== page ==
Samuel Ellis was the son of James and Mary Ellis (nee Peers) of 118 Liverpool Rd. The family was living at Ewloe Place in 1911 with father James 49, a stationary engine man, mother Mary 42, and children Ida 18, Samuel 16 (lasting on in colliery underground), Joseph 15, James 12, John William 10, Annie 8, Wilfred 7, Charlotte 4, Mary 1. Samuel served in A Company, Machine Gun Section, 16th RWF.
From Samuel’s nephew, Christopher Humphreys:
“I have several letters at home which were written from France at the time, together with letters written by my uncle when in training and in France. One is from another Buckley man and in his letter, dated 11th, he refers to “hearing last night Sam was a little better last night”. I then have a letter, dated 13th, from the chaplain of the Casualty Clearing Station in which he says my uncle passed away on the Saturday night but gives no date. He then says he was buried on the 12th. I rather think now that the accident in which he was wounded may have happened on the 10th and he died on the 11th – certainly Friday was the 10th, Saturday the 11th and Sunday the 12th.
I have details of the accident in the form a letter, written on 11th March, by 19533 by W, Davison who, it would appear, survived the war. In the letter he says, “we were all on fatigue duty when Sam & a few more chaps came across an old rifle grenade, naturally they took it to be harmless, but by them handling it, it exploded & wounded five of them. Sam had three wounds, one in the stomach, one in his left breast & the other under his arm”. W. Davison, another Buckley lad, I9526 T. Iball*, who did not survive the conflict and who wrote a letter of condolence to the family, and my uncle appear to have enlisted together. I attach the photograph of the original grave – upon enlarging it, the date of death is seen to be 11th March 1916.”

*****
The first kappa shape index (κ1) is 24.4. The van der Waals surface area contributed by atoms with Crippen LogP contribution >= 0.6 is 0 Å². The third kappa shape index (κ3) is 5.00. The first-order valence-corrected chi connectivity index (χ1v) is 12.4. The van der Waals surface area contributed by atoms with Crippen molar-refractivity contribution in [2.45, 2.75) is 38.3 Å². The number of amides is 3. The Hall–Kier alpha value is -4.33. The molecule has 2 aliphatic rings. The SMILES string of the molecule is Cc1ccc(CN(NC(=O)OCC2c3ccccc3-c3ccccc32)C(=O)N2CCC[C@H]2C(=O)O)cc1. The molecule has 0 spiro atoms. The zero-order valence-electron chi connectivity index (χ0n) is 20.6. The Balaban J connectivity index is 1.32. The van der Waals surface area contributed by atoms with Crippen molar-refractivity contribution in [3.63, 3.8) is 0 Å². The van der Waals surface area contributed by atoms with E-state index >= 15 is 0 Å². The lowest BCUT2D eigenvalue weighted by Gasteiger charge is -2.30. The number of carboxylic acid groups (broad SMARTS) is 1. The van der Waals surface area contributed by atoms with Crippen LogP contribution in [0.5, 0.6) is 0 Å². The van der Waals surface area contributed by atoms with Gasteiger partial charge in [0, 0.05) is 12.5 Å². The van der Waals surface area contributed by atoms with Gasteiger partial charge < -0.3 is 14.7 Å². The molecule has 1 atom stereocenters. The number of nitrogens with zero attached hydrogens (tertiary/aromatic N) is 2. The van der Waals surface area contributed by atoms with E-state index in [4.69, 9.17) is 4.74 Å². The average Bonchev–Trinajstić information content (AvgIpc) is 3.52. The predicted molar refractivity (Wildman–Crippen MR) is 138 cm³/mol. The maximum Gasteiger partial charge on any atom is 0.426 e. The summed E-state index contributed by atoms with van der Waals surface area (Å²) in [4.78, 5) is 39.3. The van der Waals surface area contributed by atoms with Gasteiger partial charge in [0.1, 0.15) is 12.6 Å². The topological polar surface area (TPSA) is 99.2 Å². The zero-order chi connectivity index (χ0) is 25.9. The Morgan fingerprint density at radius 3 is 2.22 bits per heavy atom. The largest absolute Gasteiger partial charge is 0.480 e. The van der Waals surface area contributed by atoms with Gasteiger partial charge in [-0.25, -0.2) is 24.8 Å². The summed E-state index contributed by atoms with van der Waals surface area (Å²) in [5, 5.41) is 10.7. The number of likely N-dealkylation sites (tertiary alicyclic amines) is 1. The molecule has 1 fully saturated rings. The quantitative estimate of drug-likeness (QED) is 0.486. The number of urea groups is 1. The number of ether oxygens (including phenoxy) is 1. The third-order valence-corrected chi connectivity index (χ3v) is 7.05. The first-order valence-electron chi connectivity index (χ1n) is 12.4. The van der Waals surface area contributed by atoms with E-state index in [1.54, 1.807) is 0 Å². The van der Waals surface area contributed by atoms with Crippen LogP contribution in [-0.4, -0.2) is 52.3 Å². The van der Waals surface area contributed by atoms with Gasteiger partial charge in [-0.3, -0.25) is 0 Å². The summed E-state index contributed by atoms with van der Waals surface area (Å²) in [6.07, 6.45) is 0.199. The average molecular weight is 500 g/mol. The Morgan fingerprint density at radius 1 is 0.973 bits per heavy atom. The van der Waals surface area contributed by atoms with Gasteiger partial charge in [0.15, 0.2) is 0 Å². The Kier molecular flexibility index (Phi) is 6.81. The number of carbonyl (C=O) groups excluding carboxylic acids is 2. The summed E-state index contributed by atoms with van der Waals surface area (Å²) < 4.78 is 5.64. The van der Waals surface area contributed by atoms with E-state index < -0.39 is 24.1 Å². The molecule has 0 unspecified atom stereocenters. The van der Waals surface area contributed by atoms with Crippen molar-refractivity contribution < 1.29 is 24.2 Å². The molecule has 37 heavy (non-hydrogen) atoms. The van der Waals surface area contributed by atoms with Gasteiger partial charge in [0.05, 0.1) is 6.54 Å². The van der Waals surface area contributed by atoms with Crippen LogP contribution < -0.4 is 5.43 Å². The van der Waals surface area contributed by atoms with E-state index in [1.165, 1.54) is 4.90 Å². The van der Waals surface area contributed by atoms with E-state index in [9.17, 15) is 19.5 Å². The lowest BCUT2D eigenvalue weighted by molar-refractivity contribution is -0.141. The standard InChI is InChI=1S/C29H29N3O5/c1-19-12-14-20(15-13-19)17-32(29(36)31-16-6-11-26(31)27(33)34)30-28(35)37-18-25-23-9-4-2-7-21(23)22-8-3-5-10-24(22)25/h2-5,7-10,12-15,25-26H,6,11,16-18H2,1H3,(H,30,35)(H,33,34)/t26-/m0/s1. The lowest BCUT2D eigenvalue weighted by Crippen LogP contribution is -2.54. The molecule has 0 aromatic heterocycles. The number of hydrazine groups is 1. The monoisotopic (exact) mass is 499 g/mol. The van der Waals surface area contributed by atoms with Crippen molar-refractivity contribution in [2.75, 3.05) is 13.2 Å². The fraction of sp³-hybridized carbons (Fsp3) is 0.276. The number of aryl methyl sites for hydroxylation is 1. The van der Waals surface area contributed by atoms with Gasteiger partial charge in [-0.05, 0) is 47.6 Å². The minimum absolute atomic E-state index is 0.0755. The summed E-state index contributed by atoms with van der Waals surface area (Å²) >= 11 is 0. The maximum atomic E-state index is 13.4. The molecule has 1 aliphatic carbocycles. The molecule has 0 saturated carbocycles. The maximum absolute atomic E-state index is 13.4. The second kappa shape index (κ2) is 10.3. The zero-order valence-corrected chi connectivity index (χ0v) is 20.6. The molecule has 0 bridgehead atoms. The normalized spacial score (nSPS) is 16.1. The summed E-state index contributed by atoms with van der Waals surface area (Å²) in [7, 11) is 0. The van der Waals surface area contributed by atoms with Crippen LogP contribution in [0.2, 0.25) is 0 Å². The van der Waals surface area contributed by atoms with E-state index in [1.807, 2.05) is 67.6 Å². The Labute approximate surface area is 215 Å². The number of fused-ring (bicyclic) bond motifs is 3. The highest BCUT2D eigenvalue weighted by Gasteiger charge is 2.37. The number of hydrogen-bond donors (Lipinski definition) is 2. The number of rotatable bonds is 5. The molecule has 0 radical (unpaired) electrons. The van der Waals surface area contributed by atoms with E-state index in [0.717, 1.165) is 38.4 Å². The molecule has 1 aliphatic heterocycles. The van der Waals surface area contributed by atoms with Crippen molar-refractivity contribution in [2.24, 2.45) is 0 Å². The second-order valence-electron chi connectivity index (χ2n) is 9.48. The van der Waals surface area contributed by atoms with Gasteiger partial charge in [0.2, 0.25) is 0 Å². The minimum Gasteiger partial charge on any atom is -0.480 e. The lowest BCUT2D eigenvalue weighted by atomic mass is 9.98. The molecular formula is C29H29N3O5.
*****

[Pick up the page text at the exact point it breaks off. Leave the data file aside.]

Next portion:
The following is an extract from an article in The Chronicle, dated 1st April, 1916, on the death of my uncle.
Pte Ellis was 21 years of age and worked at the Elm Colliery before he enlisted. He was a Sunday School Scholar of the Congregational Church where a memorial service will be held. He was respected by his fellow scholars and he was equally respected by his comrades in France and, as the writer of the sad news said, “he cared for nothing in the way of warfare”. The memorial service was held last Sunday at the Congregational Church. The Rev D. Evans (Pastor) preached a powerful sermon. The service was impressive throughout. After the sermon the hymn, “God Bless Our Native Land” and the National Anthem were sung and after the Benediction and Vesper Hymn the organist (Mr. John Davies) played the Dead March, the congregation standing’.
* Thomas Iball was killed in action 24 Oct 1917 near Ypres and is commemorated at Tyne Cot and on these pages
Samuel is remembered on the family grave at St. Matthew’s.
In loving memory of
The beloved husband of
Of Liverpool Road
Entered into rest March 7th 1926
Aged 64 years
Lord all pitying, Jesu blest
Grant them Thine eternal rest
RIGHT HAND SIDE
Also in loving memory of Mary
The beloved wife of the aforementioned
Who died May 23rd 1937
Aged 64 years
And earth has ne’er so dear a spot
As where I meet with thee
Also of Samuel
Their beloved son
Who died of wounds in France March 11th 1916
Aged 21 years
Greater love hath no man than this,
That he gave up his life for his friends